Shagren said that as of Friday, one railroad active in the state -- the municipally owned short-line Tacoma Rail -- had signed an alternative agreement that would give the company 10 days to seek a court injunction to prevent the release of oil train documents to journalists and the public.

The compromise would also set up Washington's SERC as the "point person" to distribute the information to local emergency management agencies, Shagren said..

BNSF, one of two U.S. Class I railroads in Washington, said Friday that it would share the information with state officials with or without a confidentiality pact -- but the decision didn't come quickly or easily.

"As this [communication] takes effect, BNSF trusts the SERCs will follow the guidance given by the U.S. Department of Transportation to treat this data as confidential, providing it only to those with a need-to-know for security and planning purposes and with the understanding that people who receive the data will continue to treat it as confidential," the railroad said in a statement.

A Federal Railroad Administration spokesman suggested the regulator, which is part of DOT, may offer leeway to railroads still sorting out their disagreements with states.

"Although we will aggressively monitor compliance, we will also consider extenuating circumstances as railroads work with states to ensure information about the shipment of crude oil is appropriately provided," the FRA said.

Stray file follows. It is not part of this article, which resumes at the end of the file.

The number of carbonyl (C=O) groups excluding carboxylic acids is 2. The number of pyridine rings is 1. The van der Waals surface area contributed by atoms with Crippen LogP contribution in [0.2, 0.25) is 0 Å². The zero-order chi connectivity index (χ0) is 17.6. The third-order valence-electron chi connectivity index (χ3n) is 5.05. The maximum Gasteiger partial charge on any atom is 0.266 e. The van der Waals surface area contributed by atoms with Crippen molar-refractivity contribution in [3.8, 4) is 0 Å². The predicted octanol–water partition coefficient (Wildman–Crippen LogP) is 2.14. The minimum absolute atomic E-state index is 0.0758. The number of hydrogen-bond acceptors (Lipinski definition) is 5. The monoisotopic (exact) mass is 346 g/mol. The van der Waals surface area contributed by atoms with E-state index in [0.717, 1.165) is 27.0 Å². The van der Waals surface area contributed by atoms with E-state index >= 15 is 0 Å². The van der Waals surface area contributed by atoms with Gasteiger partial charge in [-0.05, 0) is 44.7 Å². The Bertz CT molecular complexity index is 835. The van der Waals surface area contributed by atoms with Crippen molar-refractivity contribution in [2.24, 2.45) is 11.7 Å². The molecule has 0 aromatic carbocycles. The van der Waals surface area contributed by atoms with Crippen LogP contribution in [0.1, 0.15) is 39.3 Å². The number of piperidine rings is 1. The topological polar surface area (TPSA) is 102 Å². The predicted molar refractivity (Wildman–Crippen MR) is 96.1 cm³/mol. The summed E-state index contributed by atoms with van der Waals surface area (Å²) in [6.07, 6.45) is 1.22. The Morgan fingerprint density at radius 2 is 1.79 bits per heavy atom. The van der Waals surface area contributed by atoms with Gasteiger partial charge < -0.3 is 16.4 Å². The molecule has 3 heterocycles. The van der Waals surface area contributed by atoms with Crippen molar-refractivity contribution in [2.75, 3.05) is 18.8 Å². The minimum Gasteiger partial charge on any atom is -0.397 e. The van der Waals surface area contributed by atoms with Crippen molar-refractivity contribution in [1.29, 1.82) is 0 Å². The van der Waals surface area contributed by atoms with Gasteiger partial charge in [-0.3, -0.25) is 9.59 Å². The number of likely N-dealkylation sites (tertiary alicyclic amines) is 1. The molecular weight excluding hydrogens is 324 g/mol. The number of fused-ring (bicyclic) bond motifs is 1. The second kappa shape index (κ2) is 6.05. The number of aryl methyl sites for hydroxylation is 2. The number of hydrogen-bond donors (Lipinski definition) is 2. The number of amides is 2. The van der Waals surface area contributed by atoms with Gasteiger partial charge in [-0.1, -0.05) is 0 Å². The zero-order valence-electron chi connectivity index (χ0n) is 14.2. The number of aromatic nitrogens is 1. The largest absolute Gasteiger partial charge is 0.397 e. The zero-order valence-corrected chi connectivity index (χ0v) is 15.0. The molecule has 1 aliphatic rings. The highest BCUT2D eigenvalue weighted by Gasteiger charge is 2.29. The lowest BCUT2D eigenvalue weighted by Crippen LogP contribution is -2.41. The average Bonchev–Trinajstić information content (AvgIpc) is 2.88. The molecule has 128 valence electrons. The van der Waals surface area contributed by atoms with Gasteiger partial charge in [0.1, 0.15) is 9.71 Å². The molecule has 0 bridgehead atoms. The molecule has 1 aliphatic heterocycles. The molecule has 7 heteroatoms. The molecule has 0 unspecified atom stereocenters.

Crude oil confidential

Virginia has adopted a similar system to Washington state's by setting up the state's Department of Emergency Management "Watch Center" as the point of contact for crude-by-rail info. Unlike Washington, however, Virginia has signed a confidentiality agreement with its main freight carrier CSX Corp., according to Dawn Eischen, the DEM's public affairs director.

"However, due to [Freedom of Information Act] requirements, it is CSX's responsibility to mark appropriate documents as proprietary when submitting them to us," or else they will be disclosed upon request from journalists or the public, Eischen noted in an email.

Virginia was the site of a 17-car derailment and fire in late April, when a CSX train hauling Bakken Shale crude jumped the tracks in the middle of Lynchburg and forced several hundred people to evacuate. One tank car ruptured and exploded but caused no injuries. The National Transportation Safety Board is still investigating what caused the accident.

North Dakota, which had its own fiery oil train derailment late last year near Casselton that hurt no one, also intends to keep railroads' crude-by-rail routing information out of the public eye.

But Cecily Fong, public information officer for the North Dakota Department of Emergency Services, said Thursday that "we are not planning on signing BNSF's confidentiality agreement at this point."